It's no exaggeration to say that I'd rather use this than a full-sized 230-volt welder.  There are some jobs where a full-power welder is necessary, but the 100ST is so much more portable and pleasant to use.

Let's talk about the 100ST's performance with specific types of welding rods.



Can It Run 6011?


If a stick welder can't run 6011, then it's not much of a stick welder.  Therefore, that was the first thing I tried on the 100 ST.

By and large, welder performance is a function of output current.  The metal doesn't care if your welder is 120 volt or 240 volt.  If the machine can output 60 amps with 3/32 rod, then you can weld anything that would be compatible with 60 amps and 3/32 rod.  Simple!

This welder can easily run 3/32" 6011's, which are one of the most useful welding rods there is.  I often run 3/32" 6011 at less than 60 amps, probably somewhere about 55. 

Since the welder can max out at 90 amps, it can also handle 1/8" 6011's fairly easily.  1/8" 6011 at ninety amps will burn through all the mufflers you want.  And you can weld some big iron with it, too.

If you can't hold an arc with 6011's on this machine, you're doing something wrong.  Either that, or I would try a different brand of rods;  I had no problems whatsoever with Hobart 6011's


Buy This Welder

Table of Contents




Can It Run 7018?


Short answer:  YES.  Stick around and we'll see just how well it can do with 7018's.

First, I wondered, Will it run 1/8" 7018's?  According to the manual:  Yes... with difficulty.

On thick steel, 1/8" 7018's are often run at 120 amps, sometimes even 140.  Generally I wouldn't run 1/8" 7018 at less than about 105 amps.  This welder can't supply that much current.  But what if you're welding thinner stuff and you're not doing structural welding?  I wanted to find out for myself, so I tested the 100 ST on a couple different pieces of scrap steel.

Thing is, I was using a cheap extension cord.  And it was 25 feet long.  So you could probably get better results than I did with 1/8" 7018's.

First I tried to weld together a couple scraps of U-channel post  Each was probably about 1/8" thick, but definitely at least 3/32".  In other words, 3/32" rod would have been a better choice here, but I just wanted to try 1/8".  Maxed out, this welding machine handled it surprisingly well.  The current, which must have been 85 to 90 amps, seemed passable for this.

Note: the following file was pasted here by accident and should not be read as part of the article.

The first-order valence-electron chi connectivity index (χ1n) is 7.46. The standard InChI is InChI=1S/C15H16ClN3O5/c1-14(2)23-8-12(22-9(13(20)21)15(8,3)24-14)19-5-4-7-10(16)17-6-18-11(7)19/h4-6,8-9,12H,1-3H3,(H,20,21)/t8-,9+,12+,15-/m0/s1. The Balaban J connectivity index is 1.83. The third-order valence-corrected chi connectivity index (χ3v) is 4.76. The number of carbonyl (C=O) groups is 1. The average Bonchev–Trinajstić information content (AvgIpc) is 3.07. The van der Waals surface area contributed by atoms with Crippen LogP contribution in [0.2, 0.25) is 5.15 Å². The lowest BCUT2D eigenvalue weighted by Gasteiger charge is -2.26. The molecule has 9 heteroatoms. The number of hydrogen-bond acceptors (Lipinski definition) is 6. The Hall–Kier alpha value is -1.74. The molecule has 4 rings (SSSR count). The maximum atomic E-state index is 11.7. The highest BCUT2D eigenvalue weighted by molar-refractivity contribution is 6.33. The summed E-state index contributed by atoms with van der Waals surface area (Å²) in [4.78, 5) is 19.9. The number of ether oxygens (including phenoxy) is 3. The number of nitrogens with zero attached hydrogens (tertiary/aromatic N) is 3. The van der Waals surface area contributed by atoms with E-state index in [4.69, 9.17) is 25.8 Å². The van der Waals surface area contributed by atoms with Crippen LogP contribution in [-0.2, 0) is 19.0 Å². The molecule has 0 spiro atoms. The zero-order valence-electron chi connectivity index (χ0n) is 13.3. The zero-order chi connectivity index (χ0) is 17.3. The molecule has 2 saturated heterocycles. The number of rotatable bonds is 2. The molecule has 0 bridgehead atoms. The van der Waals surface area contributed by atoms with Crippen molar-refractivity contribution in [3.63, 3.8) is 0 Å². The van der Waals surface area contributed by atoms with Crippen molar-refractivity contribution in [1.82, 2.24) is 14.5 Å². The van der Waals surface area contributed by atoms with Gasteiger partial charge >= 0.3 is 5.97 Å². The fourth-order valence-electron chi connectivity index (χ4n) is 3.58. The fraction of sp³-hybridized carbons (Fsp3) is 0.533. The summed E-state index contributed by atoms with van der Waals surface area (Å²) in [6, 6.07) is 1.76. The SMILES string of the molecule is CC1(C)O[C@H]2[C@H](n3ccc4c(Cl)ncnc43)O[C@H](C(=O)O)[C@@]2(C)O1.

Also this was an earlier test, and I hadn't quite gotten the knack for 7018 here.



First attempt with 1/8" 7018 on the 100 ST... not perfect, but not bad either. 
This is not the greatest-looking 7018 weld on earth, I know.  A little cold, but strong enough for this purpose.


If that weld was a little cold, you'd sort of expect that.  1/8" 7018's are pushing the limits of a machine like this. 

OK, now for a better test.  Let's try 3/32" 7018 AC.  Dial maxed out, 20-amp circuit, no extension cord.  Oh yeah, and I've had a little more welding experience by now......



NOW we're getting somewhere. 

That's 1/8" steel plate welded to another piece of 1/8" steel plate. 



If you weld pipelines all day, that might not be a great weld in your book... but for what I'm doing, this is a fantastic weld.  It's a better weld than the factory welds that were on here!  (And this cart was made in USA, probably with expensive MIG or flux-core machines.) 

Thing is, I don't even really know what I'm doing.  So if I can make welds like that with this machine, imagine the welds YOU could make with many years of welding experience. 

If you're going to run 7018's, just get the 3/32" ones.  I've had best results with 7018 AC rods;  they work great with DC welders too.  Just hook the electrode clamp to the "+" connector and the ground clamp to the "-" connector, and you'll be running them at DC Electrode Positive (DCEP).








Buy This Welder

Table of Contents



Holding An Arc


You've been using a $3,000 Miller DC machine since welding was invented.  Well OK, if you suddenly pick up this 120-volt machine, of course you won't be used to it.  And of course it's not going to outperform a $3,000 unit, just as a pretty-good $60 bench vise is not going to outperform this

But the thing is, I've found this welder to hold an arc easily with 3/32" rods.  Yep, even 3/32" 7018.

One thing you will find is that a small turn of the dial can make a huge difference in how well it holds an arc.  It's not like the bigger welders where you jump 10 amps each time or something.  If the electrodes keep sticking, turn it up just a little bit.  You should be able to run 3/32" 7018 AC's until the rod is used up;  if you do it right, there should be no problem holding an arc.

Be sure to use a 20-amp circuit, get a REAL extension cord, and use the thinnest electrodes that will work for the job.